“Practical limitations frequently make a high degree of replication impossible for the types of study undertaken.” Many years are, of course, needed to study maturation with a need for extensive controls. New distillers should ensure that they are reading the early works in this area and dig into those early findings to find gems of use to them. There is no need to reinvent the cask wheel here! (Several earlier and more current works and theses are noted in the references section for this article.)
With an understanding about the issues involved in researching aspects of spirits maturation, we can delve into its subtopics and try to unravel some of the complexity and, hopefully, provide direction for future distilled-spirits production and indicate where much-needed research should be encouraged and supported.
Wood and Spirits—Coming Together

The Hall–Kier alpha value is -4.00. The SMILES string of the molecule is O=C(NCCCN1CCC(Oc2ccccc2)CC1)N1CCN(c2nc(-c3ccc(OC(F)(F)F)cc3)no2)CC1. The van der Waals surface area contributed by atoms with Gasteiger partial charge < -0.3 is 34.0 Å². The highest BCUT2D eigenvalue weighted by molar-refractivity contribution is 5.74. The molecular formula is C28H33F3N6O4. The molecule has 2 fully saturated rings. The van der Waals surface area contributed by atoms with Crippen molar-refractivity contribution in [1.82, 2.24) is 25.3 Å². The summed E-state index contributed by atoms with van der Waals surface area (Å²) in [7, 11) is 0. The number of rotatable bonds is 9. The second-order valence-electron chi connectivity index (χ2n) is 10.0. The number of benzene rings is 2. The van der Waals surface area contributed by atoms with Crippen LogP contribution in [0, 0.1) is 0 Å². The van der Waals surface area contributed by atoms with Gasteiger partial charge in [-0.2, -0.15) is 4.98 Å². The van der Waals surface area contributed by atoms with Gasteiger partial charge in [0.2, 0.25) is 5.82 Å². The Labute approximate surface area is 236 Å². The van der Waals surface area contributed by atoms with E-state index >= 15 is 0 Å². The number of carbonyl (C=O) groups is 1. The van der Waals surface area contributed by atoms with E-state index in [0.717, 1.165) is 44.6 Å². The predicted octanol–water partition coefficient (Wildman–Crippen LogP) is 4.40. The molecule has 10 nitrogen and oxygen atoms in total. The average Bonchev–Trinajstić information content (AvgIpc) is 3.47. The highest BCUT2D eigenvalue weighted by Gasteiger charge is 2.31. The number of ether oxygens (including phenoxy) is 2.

Maturation has been defined as the aging of one type of spirit, of a defined composition, in one type of wood.17, 18 That may be changing as oak barrels incorporating staves from different wood species are now under investigation. Historically, many raw spirits were generally considered harsh-tasting or “green” and undrinkable until the remarkable chemistry of dark and slow aging presents a product with a complex aroma profile, “harmony” in the mouth and a bright color to the spirit.26 According to Hornsey, approximately 200 substances can be extracted from oak and transformed by ethanol that will then participate in the formation of flavor, aroma and mouthfeel of the final spirit.26 It is likely that hundreds more components add to the nuanced complexity of the spirit. Some proponents of rapid maturation have started to rely on data showing complex volatile and nonvolatile chemical profiles to say they have produced desirable products with more rapid maturation. These profiles alone will not help define a true-to-style product.